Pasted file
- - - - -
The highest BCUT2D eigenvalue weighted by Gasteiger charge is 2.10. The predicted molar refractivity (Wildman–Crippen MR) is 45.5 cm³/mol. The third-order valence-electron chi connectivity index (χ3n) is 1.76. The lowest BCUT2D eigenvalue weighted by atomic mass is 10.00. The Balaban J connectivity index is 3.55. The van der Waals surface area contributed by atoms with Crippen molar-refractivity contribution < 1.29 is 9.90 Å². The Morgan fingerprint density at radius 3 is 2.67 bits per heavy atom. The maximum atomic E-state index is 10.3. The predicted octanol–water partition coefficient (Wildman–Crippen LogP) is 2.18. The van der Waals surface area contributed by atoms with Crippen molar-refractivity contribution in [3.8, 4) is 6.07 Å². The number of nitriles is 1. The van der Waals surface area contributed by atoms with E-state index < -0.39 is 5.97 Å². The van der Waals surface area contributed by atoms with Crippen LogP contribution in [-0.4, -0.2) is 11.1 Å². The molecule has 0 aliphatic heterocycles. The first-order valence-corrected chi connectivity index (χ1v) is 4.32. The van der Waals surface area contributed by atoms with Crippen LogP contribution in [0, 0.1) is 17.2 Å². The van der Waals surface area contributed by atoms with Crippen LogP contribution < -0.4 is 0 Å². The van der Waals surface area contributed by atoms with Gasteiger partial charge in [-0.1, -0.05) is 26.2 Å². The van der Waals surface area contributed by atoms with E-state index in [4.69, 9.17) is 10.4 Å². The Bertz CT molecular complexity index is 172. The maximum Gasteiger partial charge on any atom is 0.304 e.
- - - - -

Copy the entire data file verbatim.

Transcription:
The highest BCUT2D eigenvalue weighted by Gasteiger charge is 2.10. The predicted molar refractivity (Wildman–Crippen MR) is 45.5 cm³/mol. The third-order valence-electron chi connectivity index (χ3n) is 1.76. The lowest BCUT2D eigenvalue weighted by atomic mass is 10.00. The Balaban J connectivity index is 3.55. The van der Waals surface area contributed by atoms with Crippen molar-refractivity contribution < 1.29 is 9.90 Å². The Morgan fingerprint density at radius 3 is 2.67 bits per heavy atom. The maximum atomic E-state index is 10.3. The predicted octanol–water partition coefficient (Wildman–Crippen LogP) is 2.18. The van der Waals surface area contributed by atoms with Crippen molar-refractivity contribution in [3.8, 4) is 6.07 Å². The number of nitriles is 1. The van der Waals surface area contributed by atoms with E-state index < -0.39 is 5.97 Å². The van der Waals surface area contributed by atoms with Crippen LogP contribution in [-0.4, -0.2) is 11.1 Å². The molecule has 0 aliphatic heterocycles. The first-order valence-corrected chi connectivity index (χ1v) is 4.32. The van der Waals surface area contributed by atoms with Crippen LogP contribution in [0, 0.1) is 17.2 Å². The van der Waals surface area contributed by atoms with Crippen LogP contribution < -0.4 is 0 Å². The van der Waals surface area contributed by atoms with Gasteiger partial charge in [-0.1, -0.05) is 26.2 Å². The van der Waals surface area contributed by atoms with E-state index in [4.69, 9.17) is 10.4 Å². The Bertz CT molecular complexity index is 172. The maximum Gasteiger partial charge on any atom is 0.304 e.